Brussels, 22 September 2023 (TDI): In a proactive move to fortify its trade defenses, the European Union (EU) has rolled out its formidable anti-coercion instrument.

Global commerce is a driver of economic growth and job creation. However, certain nations employ tactics like blackmail and trade restrictions to gain unfair advantages, igniting trade conflicts with the EU.

As these disputes multiply, the EU recognizes the necessity for additional tools to safeguard fair trade.

The anti-coercion instrument equips the EU to effectively counter nations that impose trade restrictions to coerce policy changes within the EU.

An example is China’s trade restrictions against Lithuania, triggered by Lithuania’s improved trade relations with Taiwan in June 2021.

Read Also: China condemns Lithuanian official’s visit to Taiwan.

Lithuanian companies grappled with challenges renewing contracts with Chinese counterparts, shipment clearance delays, and customs paperwork obstacles.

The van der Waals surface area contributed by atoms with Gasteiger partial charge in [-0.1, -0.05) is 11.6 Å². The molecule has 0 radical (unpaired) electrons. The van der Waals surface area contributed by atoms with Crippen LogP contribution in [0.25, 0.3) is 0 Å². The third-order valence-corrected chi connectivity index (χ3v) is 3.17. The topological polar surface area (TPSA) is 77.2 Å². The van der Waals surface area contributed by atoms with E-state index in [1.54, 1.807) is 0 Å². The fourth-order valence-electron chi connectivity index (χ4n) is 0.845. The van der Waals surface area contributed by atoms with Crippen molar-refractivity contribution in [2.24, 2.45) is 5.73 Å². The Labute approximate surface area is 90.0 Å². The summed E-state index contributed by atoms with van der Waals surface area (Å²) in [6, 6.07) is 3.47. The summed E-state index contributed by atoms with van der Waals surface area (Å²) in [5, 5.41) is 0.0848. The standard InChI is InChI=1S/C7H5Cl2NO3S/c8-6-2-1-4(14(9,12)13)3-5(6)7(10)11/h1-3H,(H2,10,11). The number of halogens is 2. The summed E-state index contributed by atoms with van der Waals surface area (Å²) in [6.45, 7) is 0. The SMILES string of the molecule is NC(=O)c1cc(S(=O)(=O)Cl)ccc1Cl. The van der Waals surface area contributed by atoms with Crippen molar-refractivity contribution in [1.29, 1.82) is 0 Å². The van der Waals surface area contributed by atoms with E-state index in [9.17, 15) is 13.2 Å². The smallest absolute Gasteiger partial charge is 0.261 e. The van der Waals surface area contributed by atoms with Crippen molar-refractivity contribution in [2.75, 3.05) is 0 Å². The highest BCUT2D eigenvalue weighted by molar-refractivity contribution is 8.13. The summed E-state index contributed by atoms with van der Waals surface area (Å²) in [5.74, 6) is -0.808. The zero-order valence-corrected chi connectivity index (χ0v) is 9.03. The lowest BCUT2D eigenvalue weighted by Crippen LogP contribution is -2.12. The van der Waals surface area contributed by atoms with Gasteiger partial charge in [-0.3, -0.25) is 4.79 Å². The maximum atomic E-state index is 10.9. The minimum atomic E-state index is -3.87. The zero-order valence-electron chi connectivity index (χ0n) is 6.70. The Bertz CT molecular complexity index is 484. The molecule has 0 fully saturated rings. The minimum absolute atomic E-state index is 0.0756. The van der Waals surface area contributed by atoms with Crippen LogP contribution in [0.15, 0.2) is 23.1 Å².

The EU Parliament vehemently condemned China’s economic coercion of Lithuania through multiple resolutions.

Currently, the EU employs various anti-dumping measures, allowing it to impose fines on non-EU countries engaged in product dumping within Europe. These fines manifest as anti-dumping duties or tariffs on the infringing products.

Additionally, as a part of the World Trade Organization (WTO), the EU leverages this platform to resolve disputes among member nations. However, WTO processes can be protracted, and not all trade violations fall within its purview.


The anti-coercion instrument primarily serves as a deterrent, aiming to promote negotiations and peaceful dispute resolution. As a last resort, it can activate countermeasures against non-EU nations.

These countermeasures encompass an array of restrictions on trade, investment, and funding, presenting a holistic approach to combat coercion.

A milestone was reached on 6 June  2023, when Parliament and Council agreed on anti-coercion legislation.

The legislation garnered further support when approved by Parliament’s International Trade Committee on 26 June 2023.

The pivotal next step involves MEPs voting on the agreement during the forthcoming plenary session scheduled for October 2-5. Subsequent approval by the Council will finalize the instrument’s journey to becoming enforceable.